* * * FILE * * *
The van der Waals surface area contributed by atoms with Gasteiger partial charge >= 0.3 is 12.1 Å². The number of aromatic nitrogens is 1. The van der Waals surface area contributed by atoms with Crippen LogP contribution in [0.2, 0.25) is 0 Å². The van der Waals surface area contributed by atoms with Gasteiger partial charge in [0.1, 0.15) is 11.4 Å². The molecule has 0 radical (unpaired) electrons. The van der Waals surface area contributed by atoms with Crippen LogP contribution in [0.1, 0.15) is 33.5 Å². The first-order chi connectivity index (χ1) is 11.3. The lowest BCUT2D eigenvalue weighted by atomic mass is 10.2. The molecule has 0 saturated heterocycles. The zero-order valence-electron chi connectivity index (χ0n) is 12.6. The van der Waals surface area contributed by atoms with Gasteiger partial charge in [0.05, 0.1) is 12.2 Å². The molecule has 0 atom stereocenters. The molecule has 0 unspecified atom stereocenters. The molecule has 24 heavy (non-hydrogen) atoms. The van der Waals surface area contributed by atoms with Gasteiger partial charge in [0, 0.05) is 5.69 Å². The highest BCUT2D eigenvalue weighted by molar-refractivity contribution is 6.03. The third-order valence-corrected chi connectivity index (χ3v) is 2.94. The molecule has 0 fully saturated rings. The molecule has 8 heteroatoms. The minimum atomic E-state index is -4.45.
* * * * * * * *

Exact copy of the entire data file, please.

The van der Waals surface area contributed by atoms with Gasteiger partial charge >= 0.3 is 12.1 Å². The number of aromatic nitrogens is 1. The van der Waals surface area contributed by atoms with Crippen LogP contribution in [0.2, 0.25) is 0 Å². The van der Waals surface area contributed by atoms with Gasteiger partial charge in [0.1, 0.15) is 11.4 Å². The molecule has 0 radical (unpaired) electrons. The van der Waals surface area contributed by atoms with Crippen LogP contribution in [0.1, 0.15) is 33.5 Å². The first-order chi connectivity index (χ1) is 11.3. The lowest BCUT2D eigenvalue weighted by atomic mass is 10.2. The molecule has 0 saturated heterocycles. The zero-order valence-electron chi connectivity index (χ0n) is 12.6. The van der Waals surface area contributed by atoms with Gasteiger partial charge in [0.05, 0.1) is 12.2 Å². The molecule has 0 atom stereocenters. The molecule has 0 unspecified atom stereocenters. The molecule has 24 heavy (non-hydrogen) atoms. The van der Waals surface area contributed by atoms with Gasteiger partial charge in [0, 0.05) is 5.69 Å². The highest BCUT2D eigenvalue weighted by molar-refractivity contribution is 6.03. The third-order valence-corrected chi connectivity index (χ3v) is 2.94. The molecule has 0 fully saturated rings. The molecule has 8 heteroatoms. The minimum atomic E-state index is -4.45.